After weeks of pursuit, Manchester United, one of the world’s richest soccer clubs, have signed Paul Pogba and set a new record transfer fee. The 23-year old France international rejoins the English club, which he left in 2012, from Italian side, Juventus, for a fee of £89.3 million ($116.4 million). Pogba’s fee surpasses the former record fee of £85 million, which Real Madrid paid London’s Tottenham Hotspurs to sign Gareth Bale in 2013.
Even though Pogba’s transfer fee is recognized as a world record, the pound’s slide since the Brexit referendum throws a spanner in the works. Due to the drop in the value of the British pound, Gareth Bale’s fee still ranks higher in dollars at $123 million, based on the exchange rate at the time.
For Juventus, losing Pogba is a big blow but making a sizable profit for a player that cost them only £800,000 four years ago considerably softens it. Pogba left Manchester United as a youth player to join Juventus after becoming frustrated with a lack of first team matches in England. Now ranked as one of the best players in the world, Pogba will expect to be a first team regular on his return.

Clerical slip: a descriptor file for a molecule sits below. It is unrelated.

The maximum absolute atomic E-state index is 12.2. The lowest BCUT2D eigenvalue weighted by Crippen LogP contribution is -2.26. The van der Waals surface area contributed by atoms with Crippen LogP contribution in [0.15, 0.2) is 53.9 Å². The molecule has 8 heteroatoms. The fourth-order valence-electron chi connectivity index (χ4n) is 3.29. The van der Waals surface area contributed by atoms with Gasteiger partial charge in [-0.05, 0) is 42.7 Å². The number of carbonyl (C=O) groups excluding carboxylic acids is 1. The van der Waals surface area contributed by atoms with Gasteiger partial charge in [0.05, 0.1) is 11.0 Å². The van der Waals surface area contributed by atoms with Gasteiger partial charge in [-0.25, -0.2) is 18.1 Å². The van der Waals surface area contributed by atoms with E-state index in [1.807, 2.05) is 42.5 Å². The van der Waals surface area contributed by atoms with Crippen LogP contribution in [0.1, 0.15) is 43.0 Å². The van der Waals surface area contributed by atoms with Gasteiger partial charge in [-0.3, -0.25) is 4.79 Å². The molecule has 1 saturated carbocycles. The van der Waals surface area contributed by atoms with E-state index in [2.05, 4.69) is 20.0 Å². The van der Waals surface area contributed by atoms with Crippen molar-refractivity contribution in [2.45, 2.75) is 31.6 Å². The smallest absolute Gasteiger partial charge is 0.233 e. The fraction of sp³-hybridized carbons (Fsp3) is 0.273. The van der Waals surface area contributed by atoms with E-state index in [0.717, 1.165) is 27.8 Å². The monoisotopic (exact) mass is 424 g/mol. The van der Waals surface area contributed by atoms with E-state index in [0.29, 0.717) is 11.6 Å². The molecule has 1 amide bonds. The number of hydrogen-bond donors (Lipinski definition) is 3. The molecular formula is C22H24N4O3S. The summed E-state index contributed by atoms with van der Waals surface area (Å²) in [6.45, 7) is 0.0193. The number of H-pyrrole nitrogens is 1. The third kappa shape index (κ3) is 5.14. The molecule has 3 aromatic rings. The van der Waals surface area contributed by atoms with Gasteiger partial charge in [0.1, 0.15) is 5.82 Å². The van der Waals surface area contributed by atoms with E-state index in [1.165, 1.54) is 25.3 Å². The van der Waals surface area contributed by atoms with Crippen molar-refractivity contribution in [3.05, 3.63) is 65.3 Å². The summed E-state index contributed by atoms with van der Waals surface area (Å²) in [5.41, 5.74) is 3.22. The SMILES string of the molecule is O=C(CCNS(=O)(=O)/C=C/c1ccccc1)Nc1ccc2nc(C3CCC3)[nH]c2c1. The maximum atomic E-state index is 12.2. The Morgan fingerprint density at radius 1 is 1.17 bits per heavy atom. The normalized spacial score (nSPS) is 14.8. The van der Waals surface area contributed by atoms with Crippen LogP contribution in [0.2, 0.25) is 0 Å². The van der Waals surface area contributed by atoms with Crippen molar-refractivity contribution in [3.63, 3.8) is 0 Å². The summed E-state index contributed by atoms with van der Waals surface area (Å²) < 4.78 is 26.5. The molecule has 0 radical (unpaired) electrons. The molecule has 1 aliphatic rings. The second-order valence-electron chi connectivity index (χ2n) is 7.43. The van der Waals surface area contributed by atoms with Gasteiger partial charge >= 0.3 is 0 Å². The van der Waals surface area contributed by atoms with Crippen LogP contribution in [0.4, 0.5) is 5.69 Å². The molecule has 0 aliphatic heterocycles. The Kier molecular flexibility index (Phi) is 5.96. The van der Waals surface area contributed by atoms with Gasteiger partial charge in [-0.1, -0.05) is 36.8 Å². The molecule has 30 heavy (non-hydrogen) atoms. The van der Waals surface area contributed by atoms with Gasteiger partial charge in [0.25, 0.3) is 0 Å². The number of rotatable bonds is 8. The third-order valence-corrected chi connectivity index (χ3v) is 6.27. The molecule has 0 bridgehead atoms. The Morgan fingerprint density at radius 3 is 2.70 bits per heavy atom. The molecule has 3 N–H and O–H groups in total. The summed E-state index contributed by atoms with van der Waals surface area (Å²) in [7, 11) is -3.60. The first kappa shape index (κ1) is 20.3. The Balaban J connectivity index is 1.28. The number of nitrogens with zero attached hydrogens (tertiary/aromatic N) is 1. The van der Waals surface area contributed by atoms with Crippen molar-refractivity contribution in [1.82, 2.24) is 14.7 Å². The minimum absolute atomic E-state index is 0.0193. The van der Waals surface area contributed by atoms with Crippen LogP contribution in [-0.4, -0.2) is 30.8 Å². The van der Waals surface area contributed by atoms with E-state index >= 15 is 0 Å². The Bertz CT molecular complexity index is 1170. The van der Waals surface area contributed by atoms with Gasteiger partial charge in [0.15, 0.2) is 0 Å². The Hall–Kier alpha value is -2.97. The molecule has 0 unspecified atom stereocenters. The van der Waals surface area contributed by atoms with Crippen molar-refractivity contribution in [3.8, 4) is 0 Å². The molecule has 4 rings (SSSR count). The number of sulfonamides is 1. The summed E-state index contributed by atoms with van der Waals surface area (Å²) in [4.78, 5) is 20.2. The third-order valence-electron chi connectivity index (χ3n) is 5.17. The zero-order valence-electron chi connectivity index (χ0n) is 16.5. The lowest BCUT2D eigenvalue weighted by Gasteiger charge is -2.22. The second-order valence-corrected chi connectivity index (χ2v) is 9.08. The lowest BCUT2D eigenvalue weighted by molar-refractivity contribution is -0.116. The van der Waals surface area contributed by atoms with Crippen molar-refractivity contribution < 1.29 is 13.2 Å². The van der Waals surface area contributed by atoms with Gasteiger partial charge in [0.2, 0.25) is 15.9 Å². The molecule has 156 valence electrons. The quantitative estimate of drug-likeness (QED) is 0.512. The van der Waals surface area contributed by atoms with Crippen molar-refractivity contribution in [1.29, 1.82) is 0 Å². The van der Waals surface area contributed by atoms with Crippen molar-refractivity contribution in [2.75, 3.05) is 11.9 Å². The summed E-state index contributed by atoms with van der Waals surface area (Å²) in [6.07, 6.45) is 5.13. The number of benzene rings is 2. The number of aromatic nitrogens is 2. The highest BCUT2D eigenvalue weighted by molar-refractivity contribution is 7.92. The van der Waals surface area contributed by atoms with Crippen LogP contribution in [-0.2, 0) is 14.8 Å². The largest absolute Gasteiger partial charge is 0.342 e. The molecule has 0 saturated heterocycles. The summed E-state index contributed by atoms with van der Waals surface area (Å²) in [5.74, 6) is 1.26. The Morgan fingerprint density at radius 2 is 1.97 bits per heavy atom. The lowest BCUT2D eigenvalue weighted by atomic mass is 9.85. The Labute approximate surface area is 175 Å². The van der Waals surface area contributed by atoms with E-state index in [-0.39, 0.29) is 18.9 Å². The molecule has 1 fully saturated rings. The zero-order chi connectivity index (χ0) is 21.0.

More than anything else, the deal reinforces United’s status as a global behemoth as they beat other interested parties to the signature of Pogba. Even Spanish giants, Real Madrid, who have broken the transfer fee record five times since 2000, reportedly pulled out of the chase as they could not match United’s financial power. Signing Pogba concludes a busy summer period for Manchester United which started with the appointment of Jose Mourinho as manager.
Predictably, Pogba’s move has reignited concerns about the inflation rate of transfer fees in modern soccer. With big European clubs having increased purchasing power, transfer fees have risen tenfold over 1990. Clubs’ buying power has been boosted by a combination of factors. Record television deals and multiple streams of commercial revenue have been just as vital as billionaire owners keen to pump money into their clubs.